Art Is a Personal Issue for Woman Who Started Painting at Age 76

By Shoemaker, Ray | Daily Herald (Arlington Heights, IL), March 6, 1997 | Go to article overview

Art Is a Personal Issue for Woman Who Started Painting at Age 76


Shoemaker, Ray, Daily Herald (Arlington Heights, IL)


Byline: Ray Shoemaker Daily Herald Correspondent

Ninety-five-year-old artist Margaret Salem sits in her Lake Zurich home, on her way to finishing her latest creation - a vivid watercolor depiction of the majestic Austrian Lipissaner horses and their trainers. Watercolor is her most cherished medium the last 10 years, but she has dabbled in oil and acrylics as well.

What appears to have once been a dining room is now a gorgeous mess - a table cluttered with cups and brushes, rags and ruffled papers, smeared with colors of blue, red and yellow.

"My studio," Salem says proudly, with all the Bohemian bravado of a young Wicker Park artist.

This is the artistic nucleus in her home of 52 years; the place where she has conceived many great paintings that have won her numerous first place blue ribbons in art exhibits throughout Illinois and Wisconsin.

Her latest exhibit was at the College of Lake County's annual artists' showcase at the Grayslake campus. It is one of Salem's simpler works, called "How Much is that Doggie in the Window?", and it depicts a series of three store windows, one of which features a curious little Chihuahua. It is her tribute to one of her two beloved dogs that recently died.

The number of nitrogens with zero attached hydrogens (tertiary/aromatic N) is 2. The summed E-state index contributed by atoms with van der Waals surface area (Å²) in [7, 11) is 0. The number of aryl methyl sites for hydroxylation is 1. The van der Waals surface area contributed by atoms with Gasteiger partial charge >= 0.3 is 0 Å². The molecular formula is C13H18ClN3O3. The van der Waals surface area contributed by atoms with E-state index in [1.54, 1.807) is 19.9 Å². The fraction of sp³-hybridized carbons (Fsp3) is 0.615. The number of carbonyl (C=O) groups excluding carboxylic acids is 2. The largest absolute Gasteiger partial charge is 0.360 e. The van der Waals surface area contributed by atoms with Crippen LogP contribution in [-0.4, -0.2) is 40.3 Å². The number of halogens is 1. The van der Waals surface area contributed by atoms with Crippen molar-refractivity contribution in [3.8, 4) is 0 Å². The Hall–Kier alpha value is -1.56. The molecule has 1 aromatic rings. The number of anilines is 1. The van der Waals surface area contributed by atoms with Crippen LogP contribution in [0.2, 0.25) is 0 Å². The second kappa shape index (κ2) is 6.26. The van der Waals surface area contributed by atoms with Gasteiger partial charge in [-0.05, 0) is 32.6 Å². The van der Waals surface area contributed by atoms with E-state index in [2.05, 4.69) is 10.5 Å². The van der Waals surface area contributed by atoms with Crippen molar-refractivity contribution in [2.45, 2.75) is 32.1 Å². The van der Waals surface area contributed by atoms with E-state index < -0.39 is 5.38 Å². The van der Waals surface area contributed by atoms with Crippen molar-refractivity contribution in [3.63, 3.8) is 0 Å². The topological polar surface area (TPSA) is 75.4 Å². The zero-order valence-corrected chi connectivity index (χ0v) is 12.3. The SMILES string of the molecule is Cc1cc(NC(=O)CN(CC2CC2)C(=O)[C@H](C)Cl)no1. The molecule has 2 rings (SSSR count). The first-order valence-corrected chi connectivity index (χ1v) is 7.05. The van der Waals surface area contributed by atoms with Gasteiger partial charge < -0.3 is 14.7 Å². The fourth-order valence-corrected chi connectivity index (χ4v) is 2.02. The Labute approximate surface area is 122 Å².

Salem has been drawing and painting since she was 76 years old, when she enrolled as an art student at the College of Lake County. In the nearly 20 years after her introduction to her craft, she has become an independent talent. But Salem stresses that nobody is ever done learning. This summer, she will enter her 19th year as a CLC art student, insisting that she learns just as much about painting from her fellow students as she does from her teachers.

"They have wonderful teachers there," Salem says of the college's faculty. "I have learned so much."

She gives fond credit to her mentor, Edmund Kanwischer, now retired, who was her first teacher, and remained her teacher for 15 years.

Salem's approach to painting also involves her love of photography. She takes pictures of her chosen subjects and transfers the pictures to small slides. From there, she makes careful drawings of the slides and begins painting from her illustrations.

"To be able to take a little picture, and make something so big out of it for everybody to enjoy - it's just great," she says, still surprised at the fulfillment it brings her. …

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